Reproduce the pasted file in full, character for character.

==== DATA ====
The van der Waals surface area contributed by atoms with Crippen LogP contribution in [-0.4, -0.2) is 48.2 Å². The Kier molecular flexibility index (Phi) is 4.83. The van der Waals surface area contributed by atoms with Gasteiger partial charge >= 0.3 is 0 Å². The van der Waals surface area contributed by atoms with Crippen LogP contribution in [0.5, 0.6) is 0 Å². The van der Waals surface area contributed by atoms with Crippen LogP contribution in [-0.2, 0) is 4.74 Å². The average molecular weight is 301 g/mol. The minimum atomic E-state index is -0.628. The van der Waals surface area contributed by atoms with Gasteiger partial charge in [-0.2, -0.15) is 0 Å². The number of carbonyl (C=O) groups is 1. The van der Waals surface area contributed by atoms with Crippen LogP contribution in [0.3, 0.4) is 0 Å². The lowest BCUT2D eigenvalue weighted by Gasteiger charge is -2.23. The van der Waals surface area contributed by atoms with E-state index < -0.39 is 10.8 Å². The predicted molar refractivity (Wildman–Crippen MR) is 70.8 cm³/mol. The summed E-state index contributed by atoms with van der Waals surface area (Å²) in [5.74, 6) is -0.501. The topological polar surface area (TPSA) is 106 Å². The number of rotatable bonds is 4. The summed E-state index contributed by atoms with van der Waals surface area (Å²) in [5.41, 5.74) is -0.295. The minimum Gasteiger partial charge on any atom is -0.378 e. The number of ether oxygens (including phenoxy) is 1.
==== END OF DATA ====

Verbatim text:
The van der Waals surface area contributed by atoms with Crippen LogP contribution in [-0.4, -0.2) is 48.2 Å². The Kier molecular flexibility index (Phi) is 4.83. The van der Waals surface area contributed by atoms with Gasteiger partial charge >= 0.3 is 0 Å². The van der Waals surface area contributed by atoms with Crippen LogP contribution in [0.5, 0.6) is 0 Å². The van der Waals surface area contributed by atoms with Crippen LogP contribution in [-0.2, 0) is 4.74 Å². The average molecular weight is 301 g/mol. The minimum atomic E-state index is -0.628. The van der Waals surface area contributed by atoms with Gasteiger partial charge in [-0.2, -0.15) is 0 Å². The number of carbonyl (C=O) groups is 1. The van der Waals surface area contributed by atoms with Crippen LogP contribution in [0.3, 0.4) is 0 Å². The lowest BCUT2D eigenvalue weighted by Gasteiger charge is -2.23. The van der Waals surface area contributed by atoms with E-state index < -0.39 is 10.8 Å². The predicted molar refractivity (Wildman–Crippen MR) is 70.8 cm³/mol. The summed E-state index contributed by atoms with van der Waals surface area (Å²) in [5.74, 6) is -0.501. The topological polar surface area (TPSA) is 106 Å². The number of rotatable bonds is 4. The summed E-state index contributed by atoms with van der Waals surface area (Å²) in [5.41, 5.74) is -0.295. The minimum Gasteiger partial charge on any atom is -0.378 e. The number of ether oxygens (including phenoxy) is 1.